International Flight No. 255
|Source: Canadian Space Agency|
|No.||Surname||Given names||Position||Flight No.||Duration||Orbits|
|1||Gorie||Dominic Lee Pudwill||CDR||4||15d 18h 10m 52s||249|
|2||Johnson||Gregory Harold "Box"||PLT||1||15d 18h 10m 52s||249|
|3||Behnken||Robert Louis||MS-1, IV, EV-2||1||15d 18h 10m 52s||249|
|4||Foreman||Michael James||MS-2, IV, FE, EV-3||1||15d 18h 10m 52s||249|
|5||Doi||Takao||MS-3||2||15d 18h 10m 52s||249|
|6||Linnehan||Richard Michael||MS-4, EV-1, IV||4||15d 18h 10m 52s||249|
|7||Reisman||Garrett Erin "Big G"||MS-5, EV-4||1||95d 08h 47m 03s||1501|
Launch from Cape Canaveral (KSC); landing on Cape Canaveral (KSC), Runway 15.
STS-123 (ISS-1J/A JEM ELM PS / SLP-D1) delivered the first module of the Japanese laboratory, Japanese Experiment Module (Kibo), and the Canadian Special Purpose Dexterous Manipulator, (SPDM) Dextre robotics system to the station. The mission duration was 16 days and 14 hours, and it was the first mission to fully utilize the Station-to-Shuttle Power Transfer System (SSPTS), allowing space station power to augment the shuttle power systems. The mission set a record for a shuttle's longest stay at the ISS.
Expedition 16 Flight Engineer Léopold Eyharts, who traveled to the space station on the STS-122 mission, returned home with the STS-123 crew. Garrett Reisman joined the Expedition 16 crew, serving with Commander Peggy Whitson and Flight Engineer Yuri Malenchenko. Garrett Reisman returned home with STS-124.
The first component of the Japanese experiment module, Kibo, flew to the International Space Station (ISS) after 23 years of development efforts by the Japan Aerospace Exploration Agency - JAXA. Japan's role in the space station program is to develop and contribute the Japanese Experiment Module (JEM), logistics vehicles, and the H-II Transfer Vehicle (HTV), using accumulated Japanese technologies.
Kibo's contributions are not strictly limited to space utilizations. The actual development and operation of Kibo has great significance in the continued expansion of Japan's accumulated technologies. Acquisition of advanced technologies required to support human life in space enhances both the level of Japan's scientific and technological skill, and contributes to other worldwide space development activities in the future exploration.
Kibo means "hope". It is Japan's first human-rated space facility. Kibo will be the largest experiment module on the space station, accommodating 31 racks in its pressurized section, including experiment, stowage, and system racks. Kibo is equipped with external facilities that can accommodate 10 exposed experiment payloads.
Kibo is a complex facility that enables several kinds of specialized functions. In total, Kibo consists of: Pressurized Module (JEM PM) and Exposed Facility (JEM EF), a logistics module attached to both the JEM PM and JEM EF and a Remote Manipulator System - Japanese Experiment Module Remote Manipulator System (JEM RMS).
The Kibo elements will be delivered to the space station by three space shuttle flights. STS-123 will deliver the JEM ELM PS, STS-124 will deliver the JEM PM and JEM RMS, and STS-127 will deliver the JEM EF and the Experiment Logistics Module-Exposed Section (JEM ELM-ES).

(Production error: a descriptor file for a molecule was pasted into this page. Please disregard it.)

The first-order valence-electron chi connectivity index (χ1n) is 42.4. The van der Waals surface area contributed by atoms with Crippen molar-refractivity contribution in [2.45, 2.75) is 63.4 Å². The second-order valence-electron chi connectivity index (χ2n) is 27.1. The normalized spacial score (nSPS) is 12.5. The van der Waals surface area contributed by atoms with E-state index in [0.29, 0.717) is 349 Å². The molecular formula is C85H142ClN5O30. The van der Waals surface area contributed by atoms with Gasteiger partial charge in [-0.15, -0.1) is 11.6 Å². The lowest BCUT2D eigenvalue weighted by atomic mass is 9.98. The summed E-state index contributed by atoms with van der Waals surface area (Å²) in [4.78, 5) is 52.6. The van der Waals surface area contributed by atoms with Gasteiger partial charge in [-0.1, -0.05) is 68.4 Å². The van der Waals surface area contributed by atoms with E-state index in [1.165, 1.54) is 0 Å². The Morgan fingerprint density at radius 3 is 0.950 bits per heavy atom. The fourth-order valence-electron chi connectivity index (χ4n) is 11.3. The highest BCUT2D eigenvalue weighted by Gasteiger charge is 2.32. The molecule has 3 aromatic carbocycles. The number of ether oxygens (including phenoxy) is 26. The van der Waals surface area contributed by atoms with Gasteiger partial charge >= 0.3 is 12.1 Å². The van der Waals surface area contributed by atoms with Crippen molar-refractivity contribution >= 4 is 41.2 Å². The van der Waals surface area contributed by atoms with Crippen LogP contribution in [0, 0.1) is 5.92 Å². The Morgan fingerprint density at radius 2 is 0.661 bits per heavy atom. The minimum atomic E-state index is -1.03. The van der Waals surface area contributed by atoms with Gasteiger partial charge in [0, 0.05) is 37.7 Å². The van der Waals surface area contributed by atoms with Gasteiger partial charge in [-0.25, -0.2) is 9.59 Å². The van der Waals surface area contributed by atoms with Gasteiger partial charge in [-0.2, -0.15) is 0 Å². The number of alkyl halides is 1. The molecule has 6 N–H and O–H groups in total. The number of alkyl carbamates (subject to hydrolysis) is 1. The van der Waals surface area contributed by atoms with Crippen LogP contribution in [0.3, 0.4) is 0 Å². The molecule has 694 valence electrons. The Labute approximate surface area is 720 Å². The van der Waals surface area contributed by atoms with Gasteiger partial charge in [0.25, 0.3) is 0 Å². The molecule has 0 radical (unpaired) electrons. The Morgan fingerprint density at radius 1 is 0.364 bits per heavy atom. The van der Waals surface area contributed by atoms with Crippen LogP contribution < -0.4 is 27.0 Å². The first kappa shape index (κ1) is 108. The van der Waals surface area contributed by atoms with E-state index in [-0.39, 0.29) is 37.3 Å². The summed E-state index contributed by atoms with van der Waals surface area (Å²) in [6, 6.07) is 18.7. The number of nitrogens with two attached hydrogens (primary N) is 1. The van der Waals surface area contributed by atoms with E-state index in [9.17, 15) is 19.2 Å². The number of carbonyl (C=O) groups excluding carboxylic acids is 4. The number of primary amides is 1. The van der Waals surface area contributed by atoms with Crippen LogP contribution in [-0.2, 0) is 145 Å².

For each of the three missions, a JAXA astronaut will fly to the station to assist with the assembly, activation, and checkout of the Kibo component. Astronaut Takao Doi is assigned as a NASA mission specialist for the STS-123 mission, astronaut Akihiko Hoshide is assigned as a mission specialist for the STS-124 mission, and astronaut Koichi Wakata is assigned as a space station Flight Engineer for Expedition 18.
Kibo's JEM ELM PS will be launched to the space station aboard the space shuttle Endeavour on the STS-123/1J/A mission, which is the first of the three Kibo-related ISS assembly flights. The JEM ELM PS is a Kibo storage facility that provides stowage space for experiment payloads, samples, and spare items. The pressurized interior of the JEM ELM PS is maintained at one atmosphere, thus providing a shirt-sleeve working environment. The crew will be able to freely move between the JEM ELM PS and the main experiment module, called the Pressurized Module. On the space station, Kibo is the only experiment facility with its own dedicated storage facility.
When the JEM ELM PS is launched aboard the space shuttle, it will be used as a logistics module for transporting eight Kibo subsystems and experiment racks to the space station. Once the JEM ELM PS is on orbit, it will be used as a Kibo stowage compartment. Maintenance tools, experiment samples, and other spare items will all be stored inside the JEM ELM PS. The volume of the JEM ELM PS is less than that of the JEM PM, and up to eight racks can be housed in the JEM ELM PS.
The JEM ELM PS will be attached to the zenith port on top of the Harmony Node 2 module on STS-123's fourth flight day. The JEM ELM PS will remain attached to the Harmony module until the Kibo JEM PM is delivered to the ISS on the following space shuttle mission, STS-124. The final location of the JEM ELM PS will be on the top port of the JEM PM.